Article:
As a book-loving child raised in Northern Italy, when Elena Giavaldi was asked what she wanted to be when she grew up, she had a quick answer to that ubiquitous question: She wanted to open her own newsstand.
She loved reading and drawing, and after discovering design she enrolled in Politecnico di Milano to study it. Pursuant to her love of all things paper, after graduating she got hired by the free city publication Edizioni Zero, but found the templated approach of design too constrictive. She then joined a design firm, but hated how so much time could be spent on the minutiae of a single ongoing project.
“That’s horrible for me,” she says. “Other people like it, but I need many different projects in a year. I can’t just focus on only one.”
Having never designed a book cover, Giavaldi randomly sent her résumé off to the large Italian publisher Mondadori, and when they saw that she had worked on a hip city paper, they called her in for an interview. They were on the hunt for someone to refresh the look of their book line, and cover experience be damned, they hired her. At Mondadori, Giavaldi discovered a craft seemingly tailor-made for her interests, obsessions, and process. With a medley of constantly changing projects, she could play with photos, illustration, typography—a freedom she hadn’t found anywhere else in design.
“I thought, This job is amazing. I can basically do whatever I want.”
As she worked, she looked to the U.S. publishing scene filled with design gurus and covers that were “so different and colorful and smart.” So when her boyfriend at the time moved to the States for school, she quit her job and they traveled there together. A typically nightmarish U.S. visa process followed, all in the midst of the 2008 financial crisis. Nevertheless, she obtained an artist visa and set her sights on working with book designer extraordinaire, Rodrigo Corral.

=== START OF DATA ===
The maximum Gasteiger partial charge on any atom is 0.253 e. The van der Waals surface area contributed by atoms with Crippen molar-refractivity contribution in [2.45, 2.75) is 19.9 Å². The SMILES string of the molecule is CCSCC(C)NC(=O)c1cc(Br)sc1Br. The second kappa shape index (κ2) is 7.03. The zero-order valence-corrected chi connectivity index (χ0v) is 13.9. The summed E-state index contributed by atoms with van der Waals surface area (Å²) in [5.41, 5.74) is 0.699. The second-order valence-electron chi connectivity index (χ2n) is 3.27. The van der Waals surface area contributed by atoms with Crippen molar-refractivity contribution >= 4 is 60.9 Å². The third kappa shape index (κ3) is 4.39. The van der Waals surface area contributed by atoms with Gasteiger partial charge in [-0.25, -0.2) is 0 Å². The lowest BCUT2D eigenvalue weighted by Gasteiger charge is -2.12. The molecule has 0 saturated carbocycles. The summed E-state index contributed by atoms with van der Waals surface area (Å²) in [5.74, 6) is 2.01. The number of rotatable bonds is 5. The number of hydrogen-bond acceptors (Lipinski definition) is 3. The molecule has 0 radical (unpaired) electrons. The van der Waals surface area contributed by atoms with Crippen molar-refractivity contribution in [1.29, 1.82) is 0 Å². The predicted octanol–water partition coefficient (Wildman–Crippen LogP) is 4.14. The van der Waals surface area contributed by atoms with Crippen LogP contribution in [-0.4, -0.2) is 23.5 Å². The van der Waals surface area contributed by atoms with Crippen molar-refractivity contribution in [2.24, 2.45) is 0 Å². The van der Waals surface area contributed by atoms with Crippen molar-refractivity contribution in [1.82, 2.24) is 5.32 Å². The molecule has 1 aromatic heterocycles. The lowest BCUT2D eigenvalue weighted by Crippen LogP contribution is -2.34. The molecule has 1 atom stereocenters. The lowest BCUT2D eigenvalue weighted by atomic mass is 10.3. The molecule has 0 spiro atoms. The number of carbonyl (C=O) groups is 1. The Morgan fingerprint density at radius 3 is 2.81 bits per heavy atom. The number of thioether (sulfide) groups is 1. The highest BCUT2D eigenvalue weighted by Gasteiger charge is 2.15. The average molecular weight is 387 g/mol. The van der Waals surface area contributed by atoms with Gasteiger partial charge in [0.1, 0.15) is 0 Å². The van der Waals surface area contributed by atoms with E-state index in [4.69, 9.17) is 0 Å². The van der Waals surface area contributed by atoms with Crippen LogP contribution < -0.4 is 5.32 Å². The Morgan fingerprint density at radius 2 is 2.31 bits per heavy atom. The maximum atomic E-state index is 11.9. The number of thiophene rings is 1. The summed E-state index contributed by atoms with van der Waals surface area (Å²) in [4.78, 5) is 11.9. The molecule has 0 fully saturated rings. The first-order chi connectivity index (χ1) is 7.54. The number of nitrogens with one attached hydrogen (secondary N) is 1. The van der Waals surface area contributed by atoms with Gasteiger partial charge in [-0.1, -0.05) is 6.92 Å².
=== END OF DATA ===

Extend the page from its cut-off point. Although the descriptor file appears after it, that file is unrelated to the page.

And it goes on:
“I sent him an email. I sent him another email. I sent another email and then I kept knocking at his door and, finally, he opened.” In Italy, Giavaldi says, she was intensely focused on making something look beautiful. At Corral’s studio, she discovered how to imbue a cover with deep thought, twists, revelation. “I learned that I had to basically break my head on something before getting to the point where the concept was good enough.”
A gig with fellow Italian designer Matteo Bologna at Mucca followed, and she eventually found her way to Crown, where she works today an art director, reveling in the possibilities of her craft.
Here are five covers, in chronological order, from Giavaldi’s veritable newsstand, showcasing the brilliant results that can be found when a designer is given the opportunity to create in the rhythm that suits her best—in Giavaldi’s case, an ever-evolving staccato.